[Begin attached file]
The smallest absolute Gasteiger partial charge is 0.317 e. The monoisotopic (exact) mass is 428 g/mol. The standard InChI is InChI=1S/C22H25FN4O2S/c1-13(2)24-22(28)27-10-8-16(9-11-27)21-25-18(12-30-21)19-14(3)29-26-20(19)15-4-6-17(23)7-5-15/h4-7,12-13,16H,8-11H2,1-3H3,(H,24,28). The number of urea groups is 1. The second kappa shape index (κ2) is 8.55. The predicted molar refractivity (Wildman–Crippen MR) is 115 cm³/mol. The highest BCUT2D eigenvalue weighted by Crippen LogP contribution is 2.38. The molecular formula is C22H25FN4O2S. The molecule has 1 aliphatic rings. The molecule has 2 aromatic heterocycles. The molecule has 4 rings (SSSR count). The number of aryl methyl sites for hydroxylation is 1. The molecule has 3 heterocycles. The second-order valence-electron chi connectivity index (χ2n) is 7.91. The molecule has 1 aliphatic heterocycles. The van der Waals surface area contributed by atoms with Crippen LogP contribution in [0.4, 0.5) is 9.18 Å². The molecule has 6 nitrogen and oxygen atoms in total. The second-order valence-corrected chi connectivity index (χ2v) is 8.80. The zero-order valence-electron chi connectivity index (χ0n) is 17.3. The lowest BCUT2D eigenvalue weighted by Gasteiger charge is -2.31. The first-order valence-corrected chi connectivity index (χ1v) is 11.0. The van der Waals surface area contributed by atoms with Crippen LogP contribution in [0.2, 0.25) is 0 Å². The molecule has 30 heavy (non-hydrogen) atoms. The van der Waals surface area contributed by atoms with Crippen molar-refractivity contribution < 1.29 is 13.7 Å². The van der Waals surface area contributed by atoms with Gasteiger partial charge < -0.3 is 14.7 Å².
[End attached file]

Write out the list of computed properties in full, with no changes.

The smallest absolute Gasteiger partial charge is 0.317 e. The monoisotopic (exact) mass is 428 g/mol. The standard InChI is InChI=1S/C22H25FN4O2S/c1-13(2)24-22(28)27-10-8-16(9-11-27)21-25-18(12-30-21)19-14(3)29-26-20(19)15-4-6-17(23)7-5-15/h4-7,12-13,16H,8-11H2,1-3H3,(H,24,28). The number of urea groups is 1. The second kappa shape index (κ2) is 8.55. The predicted molar refractivity (Wildman–Crippen MR) is 115 cm³/mol. The highest BCUT2D eigenvalue weighted by Crippen LogP contribution is 2.38. The molecular formula is C22H25FN4O2S. The molecule has 1 aliphatic rings. The molecule has 2 aromatic heterocycles. The molecule has 4 rings (SSSR count). The number of aryl methyl sites for hydroxylation is 1. The molecule has 3 heterocycles. The second-order valence-electron chi connectivity index (χ2n) is 7.91. The molecule has 1 aliphatic heterocycles. The van der Waals surface area contributed by atoms with Crippen LogP contribution in [0.4, 0.5) is 9.18 Å². The molecule has 6 nitrogen and oxygen atoms in total. The second-order valence-corrected chi connectivity index (χ2v) is 8.80. The zero-order valence-electron chi connectivity index (χ0n) is 17.3. The lowest BCUT2D eigenvalue weighted by Gasteiger charge is -2.31. The first-order valence-corrected chi connectivity index (χ1v) is 11.0. The van der Waals surface area contributed by atoms with Crippen LogP contribution in [0.2, 0.25) is 0 Å². The molecule has 30 heavy (non-hydrogen) atoms. The van der Waals surface area contributed by atoms with Crippen molar-refractivity contribution < 1.29 is 13.7 Å². The van der Waals surface area contributed by atoms with Gasteiger partial charge < -0.3 is 14.7 Å².